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Democratic senator blocks 1,123 military promotions over key impeachment witness

Bolton: "I have regrets" about impeachment process
Bolton: "I have regrets" about impeachment process 00:50

Washington — Democratic Senator Tammy Duckworth, a combat veteran from Illinois, announced Thursday she plans to block more than 1,100 military promotions until she receives confirmation from Defense Secretary Mark Esper that he will not block an expected promotion for the Army officer who was a key witness in President Trump's impeachment proceedings.

Duckworth said she is seeking written confirmation from Esper that "he did not, or will not, block the expected and deserved promotion" of Lieutenant Colonel Alexander Vindman, who testified before House investigators during their impeachment inquiry into Mr. Trump's dealings with Ukraine, to full colonel.

Duckworth's blanket hold applies to 1,123 senior military promotions above the rank of colonel.

"Our military is supposed to be the ultimate meritocracy," Duckworth, who served in the Reserved Forces for more than two decades, said in a statement. "It is simply unprecedented and wrong for any commander in chief to meddle in routine military matters at all, whether or not he has a personal vendetta against a soldier who did his patriotic duty and told the truth — a soldier who has been recommended for promotion by his superiors because of his performance."

Duckworth said she will lift her hold on Senate approval of the promotions once Esper confirms whether Vindman was among those selected for promotion from lieutenant colonel to colonel, whether the Army included Vindman on its list of promotions to colonel sent to the Pentagon, and whether Esper or another Defense Department official will or has submitted a list of Army promotions to colonel to the White House for approval that includes Vindman.

As an expert on Ukraine on the National Security Council, Vindman participated in the July 2019 phone call between Mr. Trump and Ukrainian President Volodymyr Zelensky, during which the president asked his Ukrainian counterpart to investigate former Vice President Joe Biden. Vindman raised concerns with the call to superiors at the National Security Council.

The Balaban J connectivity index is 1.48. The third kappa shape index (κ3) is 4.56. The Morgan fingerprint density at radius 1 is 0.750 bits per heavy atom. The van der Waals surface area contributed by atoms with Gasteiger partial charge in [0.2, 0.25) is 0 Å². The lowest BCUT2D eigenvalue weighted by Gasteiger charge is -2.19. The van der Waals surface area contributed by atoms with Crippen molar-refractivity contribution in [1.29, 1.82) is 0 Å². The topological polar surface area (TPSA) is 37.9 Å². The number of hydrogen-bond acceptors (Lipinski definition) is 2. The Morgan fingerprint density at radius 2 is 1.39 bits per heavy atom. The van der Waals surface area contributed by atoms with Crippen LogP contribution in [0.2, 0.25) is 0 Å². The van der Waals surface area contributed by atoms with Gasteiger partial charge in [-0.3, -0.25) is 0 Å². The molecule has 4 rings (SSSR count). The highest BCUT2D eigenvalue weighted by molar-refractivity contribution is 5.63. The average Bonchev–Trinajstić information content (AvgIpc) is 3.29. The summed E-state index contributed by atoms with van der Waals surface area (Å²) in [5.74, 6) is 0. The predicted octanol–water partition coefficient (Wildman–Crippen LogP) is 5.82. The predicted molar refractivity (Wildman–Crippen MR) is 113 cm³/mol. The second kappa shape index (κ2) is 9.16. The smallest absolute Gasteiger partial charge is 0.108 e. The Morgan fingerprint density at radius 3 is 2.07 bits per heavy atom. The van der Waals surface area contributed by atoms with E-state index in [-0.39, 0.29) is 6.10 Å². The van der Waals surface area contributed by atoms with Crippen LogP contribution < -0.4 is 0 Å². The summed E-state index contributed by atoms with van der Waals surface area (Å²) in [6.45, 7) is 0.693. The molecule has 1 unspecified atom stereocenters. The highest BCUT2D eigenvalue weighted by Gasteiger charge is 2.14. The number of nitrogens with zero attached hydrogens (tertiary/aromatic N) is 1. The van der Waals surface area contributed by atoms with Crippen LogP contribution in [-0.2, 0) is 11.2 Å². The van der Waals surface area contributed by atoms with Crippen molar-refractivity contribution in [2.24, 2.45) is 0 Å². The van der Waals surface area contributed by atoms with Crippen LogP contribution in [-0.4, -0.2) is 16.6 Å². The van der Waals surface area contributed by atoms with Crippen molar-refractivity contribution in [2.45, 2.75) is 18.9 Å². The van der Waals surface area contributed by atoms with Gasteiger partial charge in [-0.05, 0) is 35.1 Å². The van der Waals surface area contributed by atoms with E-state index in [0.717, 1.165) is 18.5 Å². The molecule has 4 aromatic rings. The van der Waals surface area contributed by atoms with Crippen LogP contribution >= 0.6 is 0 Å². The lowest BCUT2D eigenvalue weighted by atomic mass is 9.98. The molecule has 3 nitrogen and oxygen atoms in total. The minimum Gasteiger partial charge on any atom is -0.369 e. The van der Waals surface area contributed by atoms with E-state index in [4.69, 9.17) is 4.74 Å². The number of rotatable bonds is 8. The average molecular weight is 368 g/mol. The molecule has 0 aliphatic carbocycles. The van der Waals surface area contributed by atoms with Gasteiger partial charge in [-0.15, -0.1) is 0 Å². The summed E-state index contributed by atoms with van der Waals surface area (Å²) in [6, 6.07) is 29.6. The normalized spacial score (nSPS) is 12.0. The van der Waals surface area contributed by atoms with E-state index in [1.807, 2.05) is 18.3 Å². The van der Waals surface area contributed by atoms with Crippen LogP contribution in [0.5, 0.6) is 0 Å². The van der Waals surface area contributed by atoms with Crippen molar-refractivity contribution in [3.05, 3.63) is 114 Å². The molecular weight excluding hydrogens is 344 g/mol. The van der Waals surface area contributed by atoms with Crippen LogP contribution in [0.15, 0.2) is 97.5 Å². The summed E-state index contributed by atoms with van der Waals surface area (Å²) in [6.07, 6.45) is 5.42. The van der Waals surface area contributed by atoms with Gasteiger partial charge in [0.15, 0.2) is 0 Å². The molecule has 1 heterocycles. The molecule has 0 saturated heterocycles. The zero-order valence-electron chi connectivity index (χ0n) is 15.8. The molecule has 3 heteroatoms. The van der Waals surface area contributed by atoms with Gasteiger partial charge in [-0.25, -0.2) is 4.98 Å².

During testimony before the House Intelligence Committee, Vindman said Mr. Trump's suggestion to Zelensky was "inappropriate."

The call was the focal point of House Democrats' impeachment inquiry into Mr. Trump, who was impeached by the House on charges of abuse of power and obstruction of Congress in December. The president was acquitted of both charges by the Senate in February.

Days after Mr. Trump's acquittal, Vindman was removed from his post at the National Security Council and escorted out of the White House. 

Mr. Trump has attacked Vindman, claiming he was "very insubordinate" and "was given a horrendous report by his superior," and his criticisms of the Army officer furthered concerns that the president was retaliating against those who testified against him during impeachment proceedings.

The Washington Post reported last month that numerous government officials were concerned Vindman's promotion was in jeopardy due to his participation in the impeachment inquiry. Promotions are typically approved by the Army and Pentagon before they are submitted to the White House and Senate for confirmation.

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